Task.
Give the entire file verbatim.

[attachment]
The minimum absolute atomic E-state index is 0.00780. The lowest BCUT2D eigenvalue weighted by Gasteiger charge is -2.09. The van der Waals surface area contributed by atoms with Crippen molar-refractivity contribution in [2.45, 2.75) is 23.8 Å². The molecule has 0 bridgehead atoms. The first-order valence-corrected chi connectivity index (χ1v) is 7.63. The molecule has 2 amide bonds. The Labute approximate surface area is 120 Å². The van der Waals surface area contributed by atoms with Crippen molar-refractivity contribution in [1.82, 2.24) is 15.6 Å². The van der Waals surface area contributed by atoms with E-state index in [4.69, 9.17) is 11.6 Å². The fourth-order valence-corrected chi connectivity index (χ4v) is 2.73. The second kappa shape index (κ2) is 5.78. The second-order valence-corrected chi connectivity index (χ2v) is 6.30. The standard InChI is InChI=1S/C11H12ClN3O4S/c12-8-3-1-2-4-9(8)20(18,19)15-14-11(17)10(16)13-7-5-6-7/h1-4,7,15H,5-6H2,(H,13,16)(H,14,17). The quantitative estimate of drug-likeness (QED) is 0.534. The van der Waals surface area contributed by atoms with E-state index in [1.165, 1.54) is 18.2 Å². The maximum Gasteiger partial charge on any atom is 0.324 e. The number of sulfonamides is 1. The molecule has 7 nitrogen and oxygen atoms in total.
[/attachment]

The minimum absolute atomic E-state index is 0.00780. The lowest BCUT2D eigenvalue weighted by Gasteiger charge is -2.09. The van der Waals surface area contributed by atoms with Crippen molar-refractivity contribution in [2.45, 2.75) is 23.8 Å². The molecule has 0 bridgehead atoms. The first-order valence-corrected chi connectivity index (χ1v) is 7.63. The molecule has 2 amide bonds. The Labute approximate surface area is 120 Å². The van der Waals surface area contributed by atoms with Crippen molar-refractivity contribution in [1.82, 2.24) is 15.6 Å². The van der Waals surface area contributed by atoms with E-state index in [4.69, 9.17) is 11.6 Å². The fourth-order valence-corrected chi connectivity index (χ4v) is 2.73. The second kappa shape index (κ2) is 5.78. The second-order valence-corrected chi connectivity index (χ2v) is 6.30. The standard InChI is InChI=1S/C11H12ClN3O4S/c12-8-3-1-2-4-9(8)20(18,19)15-14-11(17)10(16)13-7-5-6-7/h1-4,7,15H,5-6H2,(H,13,16)(H,14,17). The quantitative estimate of drug-likeness (QED) is 0.534. The van der Waals surface area contributed by atoms with E-state index in [1.165, 1.54) is 18.2 Å². The maximum Gasteiger partial charge on any atom is 0.324 e. The number of sulfonamides is 1. The molecule has 7 nitrogen and oxygen atoms in total.